Harrassowitz - Japanische Religionspolitik in der Mongolei 1932-1945, Reformbestrebungen und Dialog zwischen japanischem und mongolischem Buddhismus, von Li Narangoa

Softcover, 299 Seiten, Wiesbaden 1998, neu

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LINarangoa, Japanische Religionspolitik in der Mongolei 1932–1945. Reform-bestrebungen und Dialog zwischen japanischem und mongolischem Buddhismus.Studies in Oriental Religions 43. Wiesbaden: Harrassowitz Verlag, 1998.xiv + 299 pp. 98,00 DM paper,ISBN3-447-04028-9. (In German with Eng-lish summary)IN RECENT YEARS, colonialism and its impact on the affected cultures andpeoples have increasingly attracted the attention of researchers in various dis-ciplines. One of the speci³c topics that has invited new reflections and reap-praisal is the relationship between colonialist policies and the missionaryefforts of religious organizations. Since colonialism is taken to have been apolicy of Western or European powers, it is not surprising that missionarywork is primarily understood as an activity originating from the religion form-ing part and parcel of these powers, i.e., some brand of Christianity. It is,therefore, interesting that the present volume draws attention to missionaryefforts of Buddhist groups in cooperation with the political intentions of anon-Western power, i.e., Japan. Using a great amount of Japanese, Chinese,and Mongol sources, Li throws light on the relationship of Japanese Buddhistgroups to Japanese efforts in consolidating Japan’s political rule over Manchuriaand parts of Mongolia, and on the character of missionary efforts by thesegroups in support of their government’s policies. The general thrust of thesepolicies was to protect the Japanese acquisitions in East Asia against thethreat of communism by winning support from the Mongol rulers for theJapanese case. The Japanese understood that in order to achieve this goalthey needed to reckon with Lamaism because of the important role this reli-gion played among the Mongols and because of the high esteem it enjoyed198Japanese Journal of Religious Studies 28/1–2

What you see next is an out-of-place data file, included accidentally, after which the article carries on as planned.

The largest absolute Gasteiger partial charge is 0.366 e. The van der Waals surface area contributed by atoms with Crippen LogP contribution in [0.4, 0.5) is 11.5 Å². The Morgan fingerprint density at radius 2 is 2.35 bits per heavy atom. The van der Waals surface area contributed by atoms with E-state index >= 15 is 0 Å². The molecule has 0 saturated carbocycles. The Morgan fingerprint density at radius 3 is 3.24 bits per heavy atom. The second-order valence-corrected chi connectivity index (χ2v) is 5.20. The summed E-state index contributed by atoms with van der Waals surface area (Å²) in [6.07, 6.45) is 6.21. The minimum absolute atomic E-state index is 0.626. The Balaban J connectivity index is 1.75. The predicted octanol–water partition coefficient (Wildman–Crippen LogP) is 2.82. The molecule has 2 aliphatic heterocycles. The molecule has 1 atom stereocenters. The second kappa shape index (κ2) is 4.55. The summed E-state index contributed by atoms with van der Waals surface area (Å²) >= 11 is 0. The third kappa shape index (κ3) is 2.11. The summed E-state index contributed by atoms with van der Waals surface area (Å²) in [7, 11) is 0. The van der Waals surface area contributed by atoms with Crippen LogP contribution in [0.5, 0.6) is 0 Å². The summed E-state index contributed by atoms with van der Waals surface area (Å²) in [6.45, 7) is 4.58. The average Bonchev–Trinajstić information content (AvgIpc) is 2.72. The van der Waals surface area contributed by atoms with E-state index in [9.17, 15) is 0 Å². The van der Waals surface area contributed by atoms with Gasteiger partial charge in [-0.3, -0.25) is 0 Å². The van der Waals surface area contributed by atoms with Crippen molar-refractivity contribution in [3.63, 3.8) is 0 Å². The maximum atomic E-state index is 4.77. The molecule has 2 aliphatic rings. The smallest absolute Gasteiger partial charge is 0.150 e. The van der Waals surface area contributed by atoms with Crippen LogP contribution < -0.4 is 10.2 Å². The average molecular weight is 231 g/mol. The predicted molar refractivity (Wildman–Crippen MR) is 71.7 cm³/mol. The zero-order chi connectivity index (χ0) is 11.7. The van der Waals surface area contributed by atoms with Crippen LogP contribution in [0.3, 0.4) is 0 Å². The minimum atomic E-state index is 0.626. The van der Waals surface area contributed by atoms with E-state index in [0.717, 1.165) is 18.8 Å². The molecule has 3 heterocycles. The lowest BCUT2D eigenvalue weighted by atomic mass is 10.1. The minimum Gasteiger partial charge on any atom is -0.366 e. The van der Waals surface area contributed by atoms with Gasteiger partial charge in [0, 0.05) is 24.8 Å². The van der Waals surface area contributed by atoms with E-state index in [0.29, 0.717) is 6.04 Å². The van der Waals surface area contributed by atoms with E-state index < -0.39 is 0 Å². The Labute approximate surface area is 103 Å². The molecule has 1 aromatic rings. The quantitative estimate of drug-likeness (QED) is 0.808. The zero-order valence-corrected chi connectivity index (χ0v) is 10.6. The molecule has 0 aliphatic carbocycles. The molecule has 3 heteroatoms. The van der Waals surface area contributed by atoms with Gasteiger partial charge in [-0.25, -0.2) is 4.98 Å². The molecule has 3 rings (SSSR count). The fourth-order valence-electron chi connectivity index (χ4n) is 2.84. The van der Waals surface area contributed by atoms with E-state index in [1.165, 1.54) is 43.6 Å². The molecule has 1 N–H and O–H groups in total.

among both the Mongol rulers and the population. However, they did notaccept Lamaism as a brand of Buddhism equal to theirs; rather, they con-ceived it as a religion plagued by superstition and, therefore, in need ofreform. Lamaism reformed at the hands of Japanese would then be moreakin to the general aims of the Japanese administration. In order to achievesuch a reform the missionary activity of Japanese Buddhist groups in agree-ment with general policies was considered to be important.According to the author, the beginning of missionary activities on theAsian continent by Japanese Buddhists goes back to the end of the Russo-Japanese war. However, at the time, Buddhists offered religious and welfareservices ³rst of all to Japanese soldiers and settlers. This situation changedsigni³cantly as a consequence of the sharp increase in politico-military ten-sion after 1937. From this time on, religious groups did not only become con-siderably more active, but also started to work in close cooperation withpolitical institutions to such a degree that propagating their religion was rele-gated to second rank. They established local schools where Japanese lan-guage and modern methods in medicine and agriculture were taught. Theyalso invited young lamas to Japan in order to have them study JapaneseBuddhism. This would prepare them for the mission entrusted to them(namely, to reform Lamaism at home), and it would also cultivate amongthem a new kind of loyalty, one for both the Japanese and the Japanese-installed Manchu emperor.The author briefly characterizes the general historical situation in the east-ern part of Inner Mongolia and highlights the machinations engaged in bythe Kwantung Army in its effort to enlist the cooperation of ranking lamas.This sets the general background for the book’s main section where theauthor takes up ³ve groups, one after another, to describe their advances onthe mainland and their efforts to educate young lamas at their home institu-tions in Japan. The groups are Jõdo Shinshð, Tendai, Jõdo-shð of Chion-in,Nichiren, and Shingon of Mt. Kõya. Here surface some remarkable factsabout the methods employed by the Japanese missionaries. They soon real-ized that in order to understand Lamaism they would need to enter itsmonasteries. There they would not only get at the source of Lamaist thinking,but they would also reach the people who gathered there from their homesthat were widely scattered over great stretches of land and who were thusdif³cult to reach. As already mentioned, much of the missionary effort wasdirected at teaching Japanese and modern skills, and through this at foster-ing loyal feelings towards Japan among students. Promising Mongolian stu-dents were chosen with government approval to be sent to Japan in order tobe further instructed in Buddhism at such centers as Mt. Kõya, Mt. Hiei, andChion-in. As an example of the close cooperation of religion with politicalpurposes, the author refers to a legend about Nichijin Shõnin, a disciple ofNichiren. According to this legend Nichijin Shõnin did early missionary workamong the Mongols, and so the story served as a justi³cation for governmentintervention in Mongolia, and this, as the author points out, without theadherents of Nichirenshð noticing it (166). In a short section about the reaction against these Japanese efforts, theREVIEWS199